Jarvis Cocker & Gustavo Santaolalla

Nexus Studios: The Animators Behind The House (2022)

The animation in The House is quaint, yet terrifying.

So who animated The House? That would be Nexus Studios.

Nexus Studios is the animation studio responsible for animating The House. They did an amazing job with the puppetry and creepy stop motion vibe.

Here’s a little something else they made, called “Back to the Moon”:

Nexus Studios: The Short Film Vibe

We all know it: short films and are more artistic. Vignettes have that raw “film school” vibe that young aspiring artists have always made so well, even when veterans are the ones who create them.

It’s the same with reading short stories. With short stories, there’s a stronger sense of purpose than you get with a novel.

With a short story, you only have so many words until the ending — 10k max. So every scene, every character, every word has to count.

I’m no movie director, but the situation must be similar. You don’t have a whole feature length movie to develop characters and plot and all conflict. So you end up economizing. You need to concentrate the juice.

All this is to say, you get that feeling from the writers of The House. It feels real. It feels like art.

The animation studio behind “The House,” Nexus is known for making short films, including”Back to the Moon” (above) and “To Build a Fire” (which you can watch below).

Nexus Studios uses lots of different animation styles, but in The House (2022), Nexus uses a stop motion animation style. What’s really nice about this is that it gives The House an old timey,1980s horror vibe.

Here’s Nexus Studios’ “To Build a Fire”:

Day had broken cold and grey, exceedingly cold and grey, when the man turned aside from the main Yukon trail and climbed the high earth-bank, where a dim and little-travelled trail led eastward through the fat spruce timberland. 

Jack London, To Build a Fire

“To Build a Fire” is a short story by Jack London. Nexus did a good job of capturing the environment Jack London was trying to describe.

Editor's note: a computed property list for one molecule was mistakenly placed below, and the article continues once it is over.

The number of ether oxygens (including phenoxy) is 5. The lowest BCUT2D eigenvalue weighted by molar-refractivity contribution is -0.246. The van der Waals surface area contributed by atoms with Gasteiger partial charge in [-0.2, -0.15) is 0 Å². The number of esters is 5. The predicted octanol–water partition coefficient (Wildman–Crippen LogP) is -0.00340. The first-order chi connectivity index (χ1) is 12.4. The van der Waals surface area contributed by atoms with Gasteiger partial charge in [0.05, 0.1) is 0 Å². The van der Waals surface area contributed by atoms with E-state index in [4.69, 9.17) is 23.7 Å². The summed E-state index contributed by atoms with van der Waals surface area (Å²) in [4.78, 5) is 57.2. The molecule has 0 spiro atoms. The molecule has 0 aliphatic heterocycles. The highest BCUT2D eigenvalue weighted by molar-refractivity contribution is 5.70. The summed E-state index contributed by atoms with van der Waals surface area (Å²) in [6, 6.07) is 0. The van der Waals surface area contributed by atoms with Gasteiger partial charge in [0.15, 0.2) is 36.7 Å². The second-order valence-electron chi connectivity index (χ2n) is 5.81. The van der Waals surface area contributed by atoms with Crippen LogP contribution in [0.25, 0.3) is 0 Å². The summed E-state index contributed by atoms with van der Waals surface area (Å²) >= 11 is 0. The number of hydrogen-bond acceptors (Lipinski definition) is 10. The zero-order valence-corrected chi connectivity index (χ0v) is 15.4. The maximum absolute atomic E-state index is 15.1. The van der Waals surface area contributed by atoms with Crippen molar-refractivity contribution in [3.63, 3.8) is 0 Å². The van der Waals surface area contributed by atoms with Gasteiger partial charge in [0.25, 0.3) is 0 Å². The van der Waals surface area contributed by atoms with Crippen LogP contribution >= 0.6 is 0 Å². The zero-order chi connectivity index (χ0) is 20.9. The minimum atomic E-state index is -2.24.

And by the way, not to take you too far down a rabbit hole, but if you’re looking for an audiobook (link goes to my audiobook reviews) version of the actual book, then look no further:

Other Movies like Netflix’s The House (2022)

Coraline – similar vibe – creepy, for kids. Of all 3 of the movies/shows I’m listing here, Coraline is probably the closest match.

Black mirror – the mouse one especially is like a black mirror episode, a sort of dystopia where the ruler becomes the ruled. Honestly, you could almost look at the mouse story like Animal Farm by George Orwell. If you think about it that way – anthropomorphized animals caught in a power struggle – well, now we’re in dystopia territory. And no one does dystopia better than Black Mirror.

Whereas the stories in The House are connected, however, the stories in Black Mirror are all over when they’re over.

Twilight zone – Think of The Twilight Zone as Black Mirror’s older cousin or cool uncle. Filmed in the 1960s, the episodes are all in black and white, and the acting/writing is clearly from a different time.

Anyway, when you’re trying to come up with a list of media like The House, TTZ has a lot in common: they’re both comprised of short, creepy stories full of unfortunate characters who can’t seem to catch a break; melodramatic, creepy horror; and mind-bending plot twists that are profoundly disturbing.

In The House, the vignette that most reminds me of The Twilight Zone is Part II.